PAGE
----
The Last Supper by Leonardo da Vinci
The Last Supper by Leonardo da Vinci was produced in 1495-1498 and is considered to be one of the famous artworks of Renaissance Art movement. The work can be viewed now at Convent of Santa Maria delle Grazie, Milan
Medium: Oil Painting
The Last Supper is a painting produced in three years 1495-1498. by Italian artist Leonardo da Vinci.
One of the most representative and analyzed masterpieces of The Renaissance and has considered as one of the most controversial works of all time. It’s one of the most recognizable pieces of art in history.
This dining room mural depicts one of the most well-known moments of the New Testament.
It’s been the source of heated debates on religion, history, art, and conspiracy theories. It’s narrowly avoided destruction time and time again
The painting was commissioned for refectory of the Convent of Santa Maria Delle Grazie by Ludovico Sforza Il Moro, Duke of Milan and patron of artists.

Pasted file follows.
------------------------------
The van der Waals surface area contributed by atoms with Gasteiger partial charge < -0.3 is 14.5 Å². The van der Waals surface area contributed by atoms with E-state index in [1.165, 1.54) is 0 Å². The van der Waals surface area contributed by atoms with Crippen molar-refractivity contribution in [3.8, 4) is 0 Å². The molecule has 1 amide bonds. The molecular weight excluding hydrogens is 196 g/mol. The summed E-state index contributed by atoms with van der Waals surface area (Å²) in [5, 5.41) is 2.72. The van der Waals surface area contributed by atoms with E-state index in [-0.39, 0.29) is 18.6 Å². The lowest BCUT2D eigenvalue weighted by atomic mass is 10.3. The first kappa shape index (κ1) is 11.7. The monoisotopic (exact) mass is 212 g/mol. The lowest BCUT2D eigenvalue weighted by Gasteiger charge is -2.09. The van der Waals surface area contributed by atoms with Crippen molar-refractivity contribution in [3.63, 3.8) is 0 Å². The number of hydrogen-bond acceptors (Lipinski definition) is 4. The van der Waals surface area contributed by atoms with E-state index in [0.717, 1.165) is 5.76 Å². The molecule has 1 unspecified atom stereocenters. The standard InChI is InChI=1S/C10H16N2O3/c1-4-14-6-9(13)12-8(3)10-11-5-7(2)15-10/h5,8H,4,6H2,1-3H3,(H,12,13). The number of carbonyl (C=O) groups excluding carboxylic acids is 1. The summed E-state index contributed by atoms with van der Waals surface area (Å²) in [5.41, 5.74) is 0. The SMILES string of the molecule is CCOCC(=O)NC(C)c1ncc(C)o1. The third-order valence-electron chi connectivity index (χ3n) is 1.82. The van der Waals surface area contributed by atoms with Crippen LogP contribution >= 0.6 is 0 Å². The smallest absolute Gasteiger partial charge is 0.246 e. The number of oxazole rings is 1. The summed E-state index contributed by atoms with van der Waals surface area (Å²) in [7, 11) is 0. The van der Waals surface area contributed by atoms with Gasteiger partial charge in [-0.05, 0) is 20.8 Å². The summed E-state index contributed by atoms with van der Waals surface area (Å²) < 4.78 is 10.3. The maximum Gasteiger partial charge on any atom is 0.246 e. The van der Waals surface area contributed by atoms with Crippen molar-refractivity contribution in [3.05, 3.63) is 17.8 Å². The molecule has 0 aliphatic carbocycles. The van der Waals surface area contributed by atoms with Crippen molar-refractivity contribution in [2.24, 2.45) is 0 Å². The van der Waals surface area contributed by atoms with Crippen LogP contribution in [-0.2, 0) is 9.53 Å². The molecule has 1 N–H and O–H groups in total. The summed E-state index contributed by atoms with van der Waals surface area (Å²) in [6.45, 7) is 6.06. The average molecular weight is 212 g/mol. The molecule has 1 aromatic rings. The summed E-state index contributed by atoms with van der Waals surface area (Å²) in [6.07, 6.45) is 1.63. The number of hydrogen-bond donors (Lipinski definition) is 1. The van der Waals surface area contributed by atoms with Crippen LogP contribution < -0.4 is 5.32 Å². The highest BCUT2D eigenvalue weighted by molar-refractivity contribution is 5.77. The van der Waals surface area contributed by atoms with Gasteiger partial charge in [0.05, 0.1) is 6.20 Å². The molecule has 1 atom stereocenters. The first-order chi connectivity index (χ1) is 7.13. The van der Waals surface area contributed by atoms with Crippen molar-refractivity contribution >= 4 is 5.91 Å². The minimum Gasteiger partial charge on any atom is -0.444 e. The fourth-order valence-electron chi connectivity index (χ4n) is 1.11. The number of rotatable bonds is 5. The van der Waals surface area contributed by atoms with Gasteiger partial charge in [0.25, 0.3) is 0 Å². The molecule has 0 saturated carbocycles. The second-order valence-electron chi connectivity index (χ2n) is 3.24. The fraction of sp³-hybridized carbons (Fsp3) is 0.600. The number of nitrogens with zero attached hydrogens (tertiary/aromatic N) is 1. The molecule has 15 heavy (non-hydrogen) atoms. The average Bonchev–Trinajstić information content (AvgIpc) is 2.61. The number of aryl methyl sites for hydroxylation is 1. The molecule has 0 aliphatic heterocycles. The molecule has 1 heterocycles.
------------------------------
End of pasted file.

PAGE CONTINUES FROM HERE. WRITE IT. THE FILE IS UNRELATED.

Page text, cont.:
The Last Supper of Jesus and his twelve disciples is a universal Gospel theme and the painting composition is extraordinary since it does not reveal betrayal at first sight.
The anxiety of each disciple is carefully characterized bar one in the shadow – Judas, who is holding a bag with money and grabbing the bread at the same time as Jesus.
The way of grouping disciples and rather a feminine look of Apostle John has inspired many controversial theories about the painting.
Almost nothing of the original painting is left due to the usage of the special mural techniques.
Who painted The Last Supper?
The Last Supper is a painting produced in three years 1495-1498. by Italian artist Leonardo da Vinci – a major contributor of the renaissance art movement. Check out the top characteristic of renaissance art that changed the world forever
The Last Supper Story – A Moment of Drama
The story is simple – It’s dinner.
So, what exactly are we looking at?
The title tells us, sure; it’s the Last Supper.
Let’s understand the meaning and analysis of The Last Supper
Even if you are not a Christian, odds are you’ll be familiar with the sequence of events recorded in all four of the New Testament gospels.
It is, as the name suggests, the last meal that Jesus shared with his followers before his execution.
That description, however, only starts to cover what the painting captures. There are some serious emotion and drama here.